I should probably be doing work. Well, maybe not. It's the day after Thanksgiving, and I'm sitting in Corner Bakery across the table from Sebastian with a caramel latte (my delicious "free internet tax") beside me and my R code is off on a data run, and isn't that close enough to compiling for me to take a break and take a breath and write?
I need to write. I need to write, I need to write. Thoughts tumble out in an unordered stream without them; writing makes the chaos of my life into a linear narrative that I can understand and tell. I'll start by describing what I see around me, because I don't know what else to do.
You know about my running code -- the backstory to that is a frustrating struggle with unspecified expectations for statistics class, but it's a healing wound now with hard lessons learned; not a story that's over, but a story I've figured out how to learn from; the code is basically written, the code will run, I'll analyze the data, graph it, write it up. I have other work that I should do, want to do -- right after this I'll sit down and write the company that made my hearing aids (Phonak) to set up an interview for my final Hearing Aids project, and go through the remaining deliverables for that class for this semester; I know I want to go over the past exam, I know I want to write notes for the next one. I know I have a data analysis project and a reflection left for Design class, a paper to prep for publication for the "how to be a professor" class I'm calling "Meta," I know all these things, I can do them. (It would help if the internet in my parents' house didn't block useful sites and ports. That's why Sebastian and I are in Corner Bakery tonight.)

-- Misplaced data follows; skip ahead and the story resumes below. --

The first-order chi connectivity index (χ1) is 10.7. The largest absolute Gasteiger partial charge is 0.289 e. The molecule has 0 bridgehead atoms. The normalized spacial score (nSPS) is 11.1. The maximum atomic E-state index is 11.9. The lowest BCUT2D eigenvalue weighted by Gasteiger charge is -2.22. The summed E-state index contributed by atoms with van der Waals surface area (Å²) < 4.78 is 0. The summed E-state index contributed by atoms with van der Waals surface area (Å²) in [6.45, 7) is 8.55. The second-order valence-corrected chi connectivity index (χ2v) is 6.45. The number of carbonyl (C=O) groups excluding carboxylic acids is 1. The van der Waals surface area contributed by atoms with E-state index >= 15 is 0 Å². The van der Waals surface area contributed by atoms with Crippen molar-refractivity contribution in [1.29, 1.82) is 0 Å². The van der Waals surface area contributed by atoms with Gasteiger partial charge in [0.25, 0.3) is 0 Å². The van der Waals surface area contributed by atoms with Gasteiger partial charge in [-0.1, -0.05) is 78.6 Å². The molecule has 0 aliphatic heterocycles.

But work is a slice of my life, not the whole, and I'm learning not to think about it all the time, so that's all I'll write about it for now.